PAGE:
In 1940, a ragtag flotilla of tug boats, fishing vessels, barges, lifeboats and pleasure craft responded to an urgent call to save a British Army trapped by Nazi forces on the beaches of France. Those 700 “Little Ships,” as they were dubbed, helped the British Navy evacuate more than 380,000 soldiers in 10 days from the port of Dunkirk.
I’m preoccupied with split-screen visions of the “Little Ships” and contemporary images of chaos at Kabul’s airport. As I write, there has been an explosion at the Kabul airport shortly after the U.S Embassy warned Americans lined up at the gates to move away immediately because of a security issue.
I know the bromide about comparing apples and oranges. Indeed, significant differences separate then from now.
Yet precisely because of that, an apples-and-oranges methodology can turn up valuable clues.
The British were united in recognizing that unless they got their soldiers home, they’d be Hitler’s next victims. Americans are bitterly divided on issues that should be a slam-dunk, like wearing mass masks and getting vaccinated during a deadly pandemic. About our only consensus is a wish to be free of the albatross of Afghanistan.
Yet history warns that it’s perilous to begin or end wars before gathering military intelligence. The White House and Pentagon claim we didn’t know that the Taliban were capable of overrunning Afghanistan in 10 days. If true, that marks either a monumental failure of intelligence or dereliction of duty to act accordingly.
It would be comparable to the disaster of Pearl Harbor. Higher-ups couldn’t believe that blips on a radar screen were Japanese dive-bombers even though the U.S. was on high alert to an enemy attack in 1941.
Earlier that year, Joseph Stalin rejected intelligence reports that an attack by Hitler’s forces was imminent. How could that be? The Nazis and Soviets had negotiated a non-aggression pact.
Was the U.S. similarly lulled into dropping its guard? It’s been announced that the head of the CIA is hurrying back to Afghanistan for a second round of talks with the head of the Taliban. The previous talks were kept secret. The Taliban has gone back and forth between refusing and granting an extension of the Aug. 31 due date for America being out of the country.
Connecting those data points awaits future publication of the documents. But this much is already clear: The U.S. exit violates basic principles of military strategy. Disengaging from enemy forces is risky business. You lose sight of what the other guy is up to.
Armies fall back step-by-step to a secure place of disembarking. This time we simultaneously announced we were going and pulled out the American advisers from the local forces that would cover our retreat. Its backbone removed, the Afghan army hadn’t an officer cadre to make battlefield decisions.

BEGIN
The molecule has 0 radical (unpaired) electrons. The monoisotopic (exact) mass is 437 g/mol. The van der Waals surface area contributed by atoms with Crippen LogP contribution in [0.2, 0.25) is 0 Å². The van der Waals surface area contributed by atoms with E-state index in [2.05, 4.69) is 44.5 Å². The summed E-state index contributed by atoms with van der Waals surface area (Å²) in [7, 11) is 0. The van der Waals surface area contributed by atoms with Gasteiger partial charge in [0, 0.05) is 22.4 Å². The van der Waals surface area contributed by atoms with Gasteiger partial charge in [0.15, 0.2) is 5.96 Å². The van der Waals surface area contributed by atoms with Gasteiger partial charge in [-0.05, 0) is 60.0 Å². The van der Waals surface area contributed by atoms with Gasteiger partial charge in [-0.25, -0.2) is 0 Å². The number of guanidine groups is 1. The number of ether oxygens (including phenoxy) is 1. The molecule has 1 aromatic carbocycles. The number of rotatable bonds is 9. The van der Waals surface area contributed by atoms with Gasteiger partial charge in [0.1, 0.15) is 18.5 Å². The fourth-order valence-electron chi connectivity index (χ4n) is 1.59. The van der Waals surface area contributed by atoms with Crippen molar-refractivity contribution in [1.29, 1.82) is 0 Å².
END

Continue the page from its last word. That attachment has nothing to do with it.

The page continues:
Seeing that, the lower ranks concluded it made no sense to risk their lives. Unlike the miracle of Dunkirk, our withdrawal from Afghanistan is a shambles. A dispirited army and a government riddled with corruption was no match for a guerrilla movement fueled by religious fervor.
Meeting little opposition, the Taliban took city after city before the White House reacted to an arrow pointing straight at today’s Dunkirk — the Kabul airport. Belatedly, President Joe Biden sent fresh battalions to guard the only feasible place to evacuate Americans.
At the airport, U.S. soldiers encountered a mass of refugees, the bane of an army that is playing defense. After the British withdrew from Dunkirk in 1940, the French government abandoned Paris, hoping to put some distance between itself and the German army. But the roads running south were jammed with civilians fearful of Nazi rule. France’s leadership got no farther than Vichy, a vacation destination offering mud baths and gambling casinos.
Many Afghan refugees, having worked for the U.S., fear the Taliban’s retribution. Girls and women educated in the 20 years of the Taliban’s absence are loath to live in a theocracy where females are wrapped in burkas and appear in public only when accompanied by a male relative.
That resulted in heart-stopping scenes of desperate Afghans racing American airplanes down the airport’s runways. And no matter how successful Kabul’s evacuation, a dilemma will accompany us.
Winston Churchill felt compelled to damp down the rejoicing uncertainly triggered by Dunkirk. No matter that the army escaped the Germans, it was a retreat and not a victory. Vanquishing the Nazis was still distant. Nearly five years, as events proved.
Patently, we don’t have to worry about joy at the end of the Afghan War. But we proudly advertise America as the land of the free, the home of the brave. So what do we say to the inhabitants of small countries who rebel against future tyrannies, political or religious? Can we convincingly explain that while we precipitously left one battlefield, we remain engaged in mankind’s age-old struggle for freedom?